Heilbrunn Timeline of Art History



  • Narbonne Arch, ca. 1150–75
    French
    Marble; 3 ft. 4 in. x 6 ft. 2 in. (101.6 x 188 cm)
    John Stewart Kennedy Fund, 1922 (22.58.1a)

    This intricately carved arch is said to have come from a twelfth-century church in Narbonne, in southwestern France. It is composed of seven blocks of marble on which are carved eight fantastic beasts, comprising an abbreviated visual bestiary.

    Moving from left to right, we see: a manticore with a man's face, a lion's body, and a scorpion's tail; a pelican, who pierces her own breast so that her blood feeds her young, symbolizing Christ's death and resurrection; a basilisk, a cross between a cock and a scorpion that can kill with its looks; a harpy luring men to their doom with her beautiful voice; a griffin, which has the head and wings of an eagle and the body of a lion; an amphisbaena or dragon, which can form its body into a circle; a centaur with drawn bow; and a lion, who erases his tracks with his tail to elude hunters, symbolizing Christ's incarnation. All of these creatures, whether imaginary or realistic, were familiar to many people during the Middle Ages, and all had their specific lessons to impart.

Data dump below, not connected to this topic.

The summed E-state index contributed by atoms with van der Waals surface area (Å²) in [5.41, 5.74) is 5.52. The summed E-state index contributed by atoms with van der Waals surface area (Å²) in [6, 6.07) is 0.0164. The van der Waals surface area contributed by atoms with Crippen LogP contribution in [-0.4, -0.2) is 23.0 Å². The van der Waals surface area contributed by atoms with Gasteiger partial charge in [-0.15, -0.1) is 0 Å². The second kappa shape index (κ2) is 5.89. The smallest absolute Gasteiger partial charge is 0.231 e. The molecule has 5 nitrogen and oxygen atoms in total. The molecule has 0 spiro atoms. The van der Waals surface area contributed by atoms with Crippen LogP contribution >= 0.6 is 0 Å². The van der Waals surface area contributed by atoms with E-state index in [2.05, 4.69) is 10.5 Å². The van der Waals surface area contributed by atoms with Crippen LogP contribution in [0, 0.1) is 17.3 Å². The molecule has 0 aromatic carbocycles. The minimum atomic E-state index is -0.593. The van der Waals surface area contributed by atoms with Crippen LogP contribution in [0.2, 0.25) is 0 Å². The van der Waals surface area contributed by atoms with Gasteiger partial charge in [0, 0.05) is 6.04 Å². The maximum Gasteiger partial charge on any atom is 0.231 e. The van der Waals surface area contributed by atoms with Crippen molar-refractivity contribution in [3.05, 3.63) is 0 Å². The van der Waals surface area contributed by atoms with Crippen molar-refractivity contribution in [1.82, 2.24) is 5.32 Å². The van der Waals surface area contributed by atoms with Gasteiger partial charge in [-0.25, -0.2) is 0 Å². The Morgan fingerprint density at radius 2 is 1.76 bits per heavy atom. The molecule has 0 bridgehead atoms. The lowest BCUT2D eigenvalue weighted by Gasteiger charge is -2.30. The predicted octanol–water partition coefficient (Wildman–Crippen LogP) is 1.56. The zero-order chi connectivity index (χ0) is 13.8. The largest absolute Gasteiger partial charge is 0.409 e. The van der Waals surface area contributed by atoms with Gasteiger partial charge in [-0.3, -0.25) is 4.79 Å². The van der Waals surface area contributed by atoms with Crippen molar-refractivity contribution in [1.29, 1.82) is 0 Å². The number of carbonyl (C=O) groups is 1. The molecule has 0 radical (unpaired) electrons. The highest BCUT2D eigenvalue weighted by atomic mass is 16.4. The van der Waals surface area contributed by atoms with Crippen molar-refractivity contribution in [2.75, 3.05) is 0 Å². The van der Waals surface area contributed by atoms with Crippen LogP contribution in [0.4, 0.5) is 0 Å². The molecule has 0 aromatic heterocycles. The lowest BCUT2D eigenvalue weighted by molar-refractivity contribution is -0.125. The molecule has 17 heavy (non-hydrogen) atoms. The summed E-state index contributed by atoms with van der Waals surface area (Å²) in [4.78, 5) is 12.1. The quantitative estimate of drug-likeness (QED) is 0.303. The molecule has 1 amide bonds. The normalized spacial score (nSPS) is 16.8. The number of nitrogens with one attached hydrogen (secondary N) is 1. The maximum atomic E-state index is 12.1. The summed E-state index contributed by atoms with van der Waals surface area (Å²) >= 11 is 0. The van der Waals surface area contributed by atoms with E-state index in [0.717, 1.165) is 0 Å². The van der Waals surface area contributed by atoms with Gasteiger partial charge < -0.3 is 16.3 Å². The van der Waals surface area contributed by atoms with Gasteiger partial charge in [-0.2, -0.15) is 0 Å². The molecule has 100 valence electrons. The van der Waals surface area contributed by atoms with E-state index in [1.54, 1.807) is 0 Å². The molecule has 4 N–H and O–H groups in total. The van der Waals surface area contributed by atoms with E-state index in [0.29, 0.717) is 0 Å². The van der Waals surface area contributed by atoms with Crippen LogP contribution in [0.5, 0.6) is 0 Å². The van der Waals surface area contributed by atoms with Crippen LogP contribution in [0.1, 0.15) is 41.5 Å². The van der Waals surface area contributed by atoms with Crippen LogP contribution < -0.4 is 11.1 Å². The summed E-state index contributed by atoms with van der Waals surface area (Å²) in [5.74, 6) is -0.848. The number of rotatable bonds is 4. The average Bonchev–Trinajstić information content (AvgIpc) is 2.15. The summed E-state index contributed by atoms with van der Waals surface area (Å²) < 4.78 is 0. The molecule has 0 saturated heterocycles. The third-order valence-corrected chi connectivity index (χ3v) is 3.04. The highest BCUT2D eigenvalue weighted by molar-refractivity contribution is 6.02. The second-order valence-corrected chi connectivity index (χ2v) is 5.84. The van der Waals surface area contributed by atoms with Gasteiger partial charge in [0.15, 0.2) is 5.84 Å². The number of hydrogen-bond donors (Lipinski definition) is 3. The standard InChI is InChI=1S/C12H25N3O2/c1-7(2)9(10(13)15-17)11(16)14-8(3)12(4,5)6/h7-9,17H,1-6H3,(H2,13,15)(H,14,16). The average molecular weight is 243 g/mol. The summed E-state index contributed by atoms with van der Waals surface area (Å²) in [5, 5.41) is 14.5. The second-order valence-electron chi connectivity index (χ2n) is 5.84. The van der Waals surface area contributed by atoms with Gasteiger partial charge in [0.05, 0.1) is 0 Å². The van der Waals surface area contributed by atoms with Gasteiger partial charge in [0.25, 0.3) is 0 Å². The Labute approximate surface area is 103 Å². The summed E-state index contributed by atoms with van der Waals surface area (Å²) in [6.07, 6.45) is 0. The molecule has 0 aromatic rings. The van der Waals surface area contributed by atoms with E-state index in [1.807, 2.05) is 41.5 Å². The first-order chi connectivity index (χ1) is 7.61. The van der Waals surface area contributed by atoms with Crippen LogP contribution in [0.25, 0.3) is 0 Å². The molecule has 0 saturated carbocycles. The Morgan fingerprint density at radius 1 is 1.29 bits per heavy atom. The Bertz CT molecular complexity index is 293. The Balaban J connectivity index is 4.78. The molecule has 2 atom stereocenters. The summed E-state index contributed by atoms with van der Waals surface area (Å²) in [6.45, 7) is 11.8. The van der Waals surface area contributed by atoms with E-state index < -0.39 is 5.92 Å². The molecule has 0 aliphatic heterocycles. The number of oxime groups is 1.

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    On view at The Cloisers: Gallery 007
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  • Narbonne Arch, ca. 1150–75
    French
    Marble; 3 ft. 4 in. x 6 ft. 2 in. (101.6 x 188 cm)
    John Stewart Kennedy Fund, 1922 (22.58.1a)

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